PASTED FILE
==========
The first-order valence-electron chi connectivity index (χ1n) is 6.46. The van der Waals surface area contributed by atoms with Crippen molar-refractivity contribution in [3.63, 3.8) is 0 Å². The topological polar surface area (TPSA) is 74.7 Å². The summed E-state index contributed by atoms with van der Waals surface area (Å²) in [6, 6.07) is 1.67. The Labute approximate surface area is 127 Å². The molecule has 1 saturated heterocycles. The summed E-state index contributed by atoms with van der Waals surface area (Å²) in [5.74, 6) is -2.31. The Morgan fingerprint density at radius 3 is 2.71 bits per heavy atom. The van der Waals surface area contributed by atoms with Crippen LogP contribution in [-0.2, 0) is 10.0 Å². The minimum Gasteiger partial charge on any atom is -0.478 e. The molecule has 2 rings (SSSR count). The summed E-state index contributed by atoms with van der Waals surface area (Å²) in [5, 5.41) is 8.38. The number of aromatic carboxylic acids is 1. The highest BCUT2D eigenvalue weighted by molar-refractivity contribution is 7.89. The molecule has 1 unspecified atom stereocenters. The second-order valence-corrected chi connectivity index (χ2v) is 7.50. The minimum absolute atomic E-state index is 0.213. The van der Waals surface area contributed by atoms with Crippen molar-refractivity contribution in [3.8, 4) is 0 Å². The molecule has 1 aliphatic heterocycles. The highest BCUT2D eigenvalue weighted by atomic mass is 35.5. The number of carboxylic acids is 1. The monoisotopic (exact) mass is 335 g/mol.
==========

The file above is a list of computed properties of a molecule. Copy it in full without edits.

The first-order valence-electron chi connectivity index (χ1n) is 6.46. The van der Waals surface area contributed by atoms with Crippen molar-refractivity contribution in [3.63, 3.8) is 0 Å². The topological polar surface area (TPSA) is 74.7 Å². The summed E-state index contributed by atoms with van der Waals surface area (Å²) in [6, 6.07) is 1.67. The Labute approximate surface area is 127 Å². The molecule has 1 saturated heterocycles. The summed E-state index contributed by atoms with van der Waals surface area (Å²) in [5.74, 6) is -2.31. The Morgan fingerprint density at radius 3 is 2.71 bits per heavy atom. The van der Waals surface area contributed by atoms with Crippen LogP contribution in [-0.2, 0) is 10.0 Å². The minimum Gasteiger partial charge on any atom is -0.478 e. The molecule has 2 rings (SSSR count). The summed E-state index contributed by atoms with van der Waals surface area (Å²) in [5, 5.41) is 8.38. The number of aromatic carboxylic acids is 1. The highest BCUT2D eigenvalue weighted by molar-refractivity contribution is 7.89. The molecule has 1 unspecified atom stereocenters. The second-order valence-corrected chi connectivity index (χ2v) is 7.50. The minimum absolute atomic E-state index is 0.213. The van der Waals surface area contributed by atoms with Crippen molar-refractivity contribution in [3.8, 4) is 0 Å². The molecule has 1 aliphatic heterocycles. The highest BCUT2D eigenvalue weighted by atomic mass is 35.5. The number of carboxylic acids is 1. The monoisotopic (exact) mass is 335 g/mol.